Friday, May 9 2014, 07:40 PM MDT
Airlines Allowed to Hide Fees, GM Recalls and Netflix Price Increases
(KUTV) A few years ago, the transportation administration told airlines that if they were going to charge customers fees that could not be avoided, things like fuel fees or airport fees.
Then all those fees had to be included in the advertised price of the ticket, well airlines don't like that rule and they want to be able to hide that full price. Now thanks to some powerful lobbying, they've convinced some lawmakers that they should be allowed.
A bill that is working its way through congress would allow airlines to advertise the price of a flight without disclosing fees and taxes. Critics say that if it becomes law, travelers will be hit with sticker shock, only learning what the real price of the flight is when it's time to pay.
According to the associated press, the bill has the support of the airline industry and the pilot and flight-attendant unions.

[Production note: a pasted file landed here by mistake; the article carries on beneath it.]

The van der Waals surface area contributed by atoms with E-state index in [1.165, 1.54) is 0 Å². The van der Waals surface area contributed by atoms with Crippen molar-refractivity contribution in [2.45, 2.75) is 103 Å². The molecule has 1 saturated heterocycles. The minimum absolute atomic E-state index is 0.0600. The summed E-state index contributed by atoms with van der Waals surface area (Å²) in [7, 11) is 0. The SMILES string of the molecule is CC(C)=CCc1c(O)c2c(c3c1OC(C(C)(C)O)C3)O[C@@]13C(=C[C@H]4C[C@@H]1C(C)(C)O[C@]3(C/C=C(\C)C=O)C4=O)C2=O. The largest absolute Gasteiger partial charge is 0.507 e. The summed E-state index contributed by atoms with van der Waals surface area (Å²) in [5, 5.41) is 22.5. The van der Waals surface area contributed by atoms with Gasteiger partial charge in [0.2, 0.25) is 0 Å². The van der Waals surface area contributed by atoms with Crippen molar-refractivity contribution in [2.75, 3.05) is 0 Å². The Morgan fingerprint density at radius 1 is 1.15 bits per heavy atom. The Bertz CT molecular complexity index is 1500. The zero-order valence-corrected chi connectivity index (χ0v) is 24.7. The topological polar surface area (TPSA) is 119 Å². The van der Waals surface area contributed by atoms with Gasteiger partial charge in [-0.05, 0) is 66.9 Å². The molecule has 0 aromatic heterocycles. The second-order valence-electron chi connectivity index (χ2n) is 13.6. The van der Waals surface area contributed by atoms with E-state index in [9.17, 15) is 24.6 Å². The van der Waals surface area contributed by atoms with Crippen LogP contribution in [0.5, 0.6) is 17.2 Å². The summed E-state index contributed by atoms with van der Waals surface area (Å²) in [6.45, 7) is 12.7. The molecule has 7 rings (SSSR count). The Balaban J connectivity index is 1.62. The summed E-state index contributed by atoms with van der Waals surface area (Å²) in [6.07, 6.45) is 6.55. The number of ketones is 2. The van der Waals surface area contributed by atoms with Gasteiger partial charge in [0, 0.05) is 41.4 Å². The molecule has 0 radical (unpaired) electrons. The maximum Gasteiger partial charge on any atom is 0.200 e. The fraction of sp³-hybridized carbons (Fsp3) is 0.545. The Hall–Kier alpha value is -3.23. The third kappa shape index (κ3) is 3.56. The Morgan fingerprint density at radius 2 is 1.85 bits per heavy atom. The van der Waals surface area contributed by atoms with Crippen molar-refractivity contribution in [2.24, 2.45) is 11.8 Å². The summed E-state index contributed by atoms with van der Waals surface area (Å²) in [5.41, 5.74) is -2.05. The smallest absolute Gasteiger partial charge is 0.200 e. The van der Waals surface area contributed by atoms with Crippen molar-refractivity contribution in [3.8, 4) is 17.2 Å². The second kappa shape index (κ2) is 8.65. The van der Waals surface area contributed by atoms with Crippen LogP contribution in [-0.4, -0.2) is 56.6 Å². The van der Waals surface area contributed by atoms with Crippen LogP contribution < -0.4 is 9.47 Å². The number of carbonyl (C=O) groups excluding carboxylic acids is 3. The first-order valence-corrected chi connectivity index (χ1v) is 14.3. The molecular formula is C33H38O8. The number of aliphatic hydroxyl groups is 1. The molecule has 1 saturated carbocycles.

General Motors is recalling more than 8,500 Buick lacrosse and Chevrolet Malibu sedans for a flaw in the brake assembly.
The USA Today reports rear brake rotors may have been mistakenly installed into the front brake system.
The problem could shorten brake pad life and reduce brake performance, increasing the risk of an accident.
No crashes or injuries related to the recall have been reported, but affected customers will be notified and can request a loaner car while waiting for inspection and repairs.
New Netflix subscribers will have to pay a dollar more; the company sent an e-mail to subscribers saying it's raising prices to $8.99 a month, the change only applies to new subscribers.
Netflix says current members will be locked into their 7.99 a month rate for two years.
(Copyright 2014 Sinclair Broadcasting Group)